Saudi’s Lobbyists Feel Heat of Khashoggi Murder
It’s not just Donald Trump who has cultivated a cozy relationship with Riyadh. Saudi Arabia has been a cash cow for Washington's influence industry.
Over the past decade, D.C.’s lobbyists have raked in $76.9 million advocating for the Saudis on everything from nuclear power to fending off legislation that would leave the kingdom liable in lawsuits filed by family members of victims in the Sept. 11 terrorist attacks, Ben Brody, Naomi Nix and Bill Allison report.
That lucrative business is now facing its biggest test in years as the killing of U.S.-based journalist Jamal Khashoggi inside the Saudi consulate in Istanbul draws worldwide criticism.
Even Trump, who has built his Middle East policy around close relations with the kingdom, has said the Saudis’ shifting explanations amounted to “one of the worst in the history of cover-ups.”
Saudi authorities came close yesterday to acknowledging that Khashoggi’s murder was premeditated. It takes a lot to shock K Street, and it’s unclear whether international outrage will really make Saudi money unwelcome. But it’s having an impact.
Endorsing Italy | Trump threw his weight behind Italy’s hard-line policy on immigration, offering support to the populist coalition government after a bruising week of budget battles with the EU. Deputy Premier Matteo Salvini provoked widespread condemnation in Europe when he prevented migrant rescue ships for docking in Italian ports this summer. “I agree with their stance 100%,” the president said in a tweet.
Travel ban 2.0 | Trump is considering an order to block the entry of migrants at the southern border using the same authority as an earlier travel ban that was aimed predominantly at Muslim-majority nations. As thousands of Central Americans make their way toward the U.S., the action would effectively bar asylum seekers. The president has intensified his anti-immigration rhetoric ahead of midterm elections in an effort to fire up his base.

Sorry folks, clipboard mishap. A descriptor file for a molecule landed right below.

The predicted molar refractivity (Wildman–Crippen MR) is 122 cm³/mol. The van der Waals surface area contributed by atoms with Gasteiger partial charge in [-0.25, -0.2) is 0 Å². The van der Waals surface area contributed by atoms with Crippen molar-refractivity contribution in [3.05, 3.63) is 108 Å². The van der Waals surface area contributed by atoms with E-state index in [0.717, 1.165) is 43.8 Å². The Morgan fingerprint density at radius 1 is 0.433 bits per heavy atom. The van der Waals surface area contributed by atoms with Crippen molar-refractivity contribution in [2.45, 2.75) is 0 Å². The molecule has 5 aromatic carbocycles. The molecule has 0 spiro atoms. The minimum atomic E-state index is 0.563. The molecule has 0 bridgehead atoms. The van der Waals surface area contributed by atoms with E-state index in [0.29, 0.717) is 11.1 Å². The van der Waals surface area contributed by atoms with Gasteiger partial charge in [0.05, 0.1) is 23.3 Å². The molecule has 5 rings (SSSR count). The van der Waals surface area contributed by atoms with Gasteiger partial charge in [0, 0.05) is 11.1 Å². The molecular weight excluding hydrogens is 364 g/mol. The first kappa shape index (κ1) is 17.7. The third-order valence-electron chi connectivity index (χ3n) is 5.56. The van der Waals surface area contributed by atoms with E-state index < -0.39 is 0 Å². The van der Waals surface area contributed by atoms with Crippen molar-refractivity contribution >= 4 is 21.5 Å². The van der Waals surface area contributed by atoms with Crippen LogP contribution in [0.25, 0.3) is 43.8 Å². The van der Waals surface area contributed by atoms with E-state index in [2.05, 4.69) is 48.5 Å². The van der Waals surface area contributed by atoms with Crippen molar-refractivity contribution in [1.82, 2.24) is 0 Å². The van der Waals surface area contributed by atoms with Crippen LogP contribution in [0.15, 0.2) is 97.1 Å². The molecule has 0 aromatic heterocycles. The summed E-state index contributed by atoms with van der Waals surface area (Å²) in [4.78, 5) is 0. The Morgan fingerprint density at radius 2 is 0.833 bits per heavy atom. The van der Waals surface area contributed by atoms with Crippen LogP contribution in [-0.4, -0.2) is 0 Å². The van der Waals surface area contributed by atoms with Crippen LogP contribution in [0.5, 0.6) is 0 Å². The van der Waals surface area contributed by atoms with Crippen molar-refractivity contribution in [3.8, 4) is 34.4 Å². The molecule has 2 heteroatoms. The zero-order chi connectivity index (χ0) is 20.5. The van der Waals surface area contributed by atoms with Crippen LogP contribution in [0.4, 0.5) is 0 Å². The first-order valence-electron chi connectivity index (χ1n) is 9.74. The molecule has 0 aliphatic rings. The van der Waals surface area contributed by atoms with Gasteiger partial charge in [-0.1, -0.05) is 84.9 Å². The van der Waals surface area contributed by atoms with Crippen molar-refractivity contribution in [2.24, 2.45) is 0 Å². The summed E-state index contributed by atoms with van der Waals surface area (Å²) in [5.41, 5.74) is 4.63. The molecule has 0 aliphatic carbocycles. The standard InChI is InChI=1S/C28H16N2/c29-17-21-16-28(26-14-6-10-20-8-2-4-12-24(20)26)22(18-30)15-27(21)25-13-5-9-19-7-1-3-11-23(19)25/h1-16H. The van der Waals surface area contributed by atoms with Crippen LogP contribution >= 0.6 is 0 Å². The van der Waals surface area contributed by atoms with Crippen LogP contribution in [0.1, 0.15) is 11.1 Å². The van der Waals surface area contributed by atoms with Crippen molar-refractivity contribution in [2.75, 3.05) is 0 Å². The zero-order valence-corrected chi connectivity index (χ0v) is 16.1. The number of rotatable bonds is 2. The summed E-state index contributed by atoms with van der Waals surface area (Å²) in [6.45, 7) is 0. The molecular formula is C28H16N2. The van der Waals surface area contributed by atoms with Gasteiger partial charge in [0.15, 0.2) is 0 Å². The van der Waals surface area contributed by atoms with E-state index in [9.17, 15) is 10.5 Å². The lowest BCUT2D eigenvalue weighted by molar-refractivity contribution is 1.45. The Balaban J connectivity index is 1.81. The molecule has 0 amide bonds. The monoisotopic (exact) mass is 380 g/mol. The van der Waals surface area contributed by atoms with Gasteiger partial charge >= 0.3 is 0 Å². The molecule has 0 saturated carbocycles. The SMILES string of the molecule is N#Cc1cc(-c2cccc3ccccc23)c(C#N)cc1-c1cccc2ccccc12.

Going green | Democrats in the U.S. House are quietly making plans to use hearings and investigations to push back against the Trump administration’s environmental agenda if they win a majority on Nov. 6, Jennifer A. Dlouhy reports. “They won’t be able to set the tone, but they will be able to occasionally play offense, something they haven’t been able to do,” said Republican strategist Mike McKenna.
RIP INF Treaty | Russia says it's outraged by the U.S. decision to pull out of the Intermediate-Range Nuclear Forces Treaty, but when President Vladimir Putin was asked not so long ago if it had any value, the answer was no. With both signatories in reality gunning for it, the treaty — which eliminated thousands of nuclear weapons from Europe — appears doomed. Yet Europeans, who have the most to lose, have no say. The question they're asking is why the rush. Their best answer? U.S. National Security Adviser John Bolton.
First woman | Georgia may break the glass ceiling by choosing its first female president in elections on Sunday. French-born Salome Zurabishvili would be the only woman so far elected president in any former Soviet republic outside the Baltic States. She’s supported by the ruling party of the Caucasus republic’s richest man. With a record 25 candidates on the ballot, a runoff seems likely in Georgia’s last direct presidential elections as part of constitutional changes.
What to Watch
Brazil presidential front-runner Jair Bolsonaro saw the substantial lead he holds over his left-wing rival fall slightly in a poll ahead of Sunday’s runoff vote. Click here for everything you need to know about the election and check back Sunday for a special edition of Balance of Power with all the latest.
And finally ... When Trump offered to pay $10,000 from his personal charitable foundation for a six-foot oil portrait of himself, the future president only meant to “get the bidding started” during a 2014 auction at his Mar-a-Lago resort, his lawyer told a New York judge. But no one else bid, so now “he’s stuck with the painting,” attorney Alan Futerfas said in a packed Manhattan courtroom yesterday as he argued to have New York Attorney General Barbara Underwood’s lawsuit against the foundation tossed out.
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